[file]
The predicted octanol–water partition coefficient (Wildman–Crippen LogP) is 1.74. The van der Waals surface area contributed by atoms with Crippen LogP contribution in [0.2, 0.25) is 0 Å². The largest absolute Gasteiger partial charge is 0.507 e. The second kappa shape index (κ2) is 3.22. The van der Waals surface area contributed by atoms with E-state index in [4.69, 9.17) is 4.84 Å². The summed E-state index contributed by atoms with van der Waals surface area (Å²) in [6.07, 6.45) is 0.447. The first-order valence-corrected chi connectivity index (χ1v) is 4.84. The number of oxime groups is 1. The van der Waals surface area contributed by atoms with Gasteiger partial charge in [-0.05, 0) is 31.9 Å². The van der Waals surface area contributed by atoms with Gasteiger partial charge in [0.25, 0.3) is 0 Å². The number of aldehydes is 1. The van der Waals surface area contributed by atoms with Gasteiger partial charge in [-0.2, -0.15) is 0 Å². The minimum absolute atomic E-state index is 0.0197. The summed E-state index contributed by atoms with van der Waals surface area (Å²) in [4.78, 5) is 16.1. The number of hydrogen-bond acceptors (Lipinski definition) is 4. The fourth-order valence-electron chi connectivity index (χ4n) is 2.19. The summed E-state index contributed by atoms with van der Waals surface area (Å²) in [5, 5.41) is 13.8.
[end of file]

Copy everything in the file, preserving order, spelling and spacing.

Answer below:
The predicted octanol–water partition coefficient (Wildman–Crippen LogP) is 1.74. The van der Waals surface area contributed by atoms with Crippen LogP contribution in [0.2, 0.25) is 0 Å². The largest absolute Gasteiger partial charge is 0.507 e. The second kappa shape index (κ2) is 3.22. The van der Waals surface area contributed by atoms with E-state index in [4.69, 9.17) is 4.84 Å². The summed E-state index contributed by atoms with van der Waals surface area (Å²) in [6.07, 6.45) is 0.447. The first-order valence-corrected chi connectivity index (χ1v) is 4.84. The number of oxime groups is 1. The van der Waals surface area contributed by atoms with Gasteiger partial charge in [-0.05, 0) is 31.9 Å². The van der Waals surface area contributed by atoms with Gasteiger partial charge in [0.25, 0.3) is 0 Å². The number of aldehydes is 1. The van der Waals surface area contributed by atoms with Gasteiger partial charge in [-0.2, -0.15) is 0 Å². The minimum absolute atomic E-state index is 0.0197. The summed E-state index contributed by atoms with van der Waals surface area (Å²) in [4.78, 5) is 16.1. The number of hydrogen-bond acceptors (Lipinski definition) is 4. The fourth-order valence-electron chi connectivity index (χ4n) is 2.19. The summed E-state index contributed by atoms with van der Waals surface area (Å²) in [5, 5.41) is 13.8.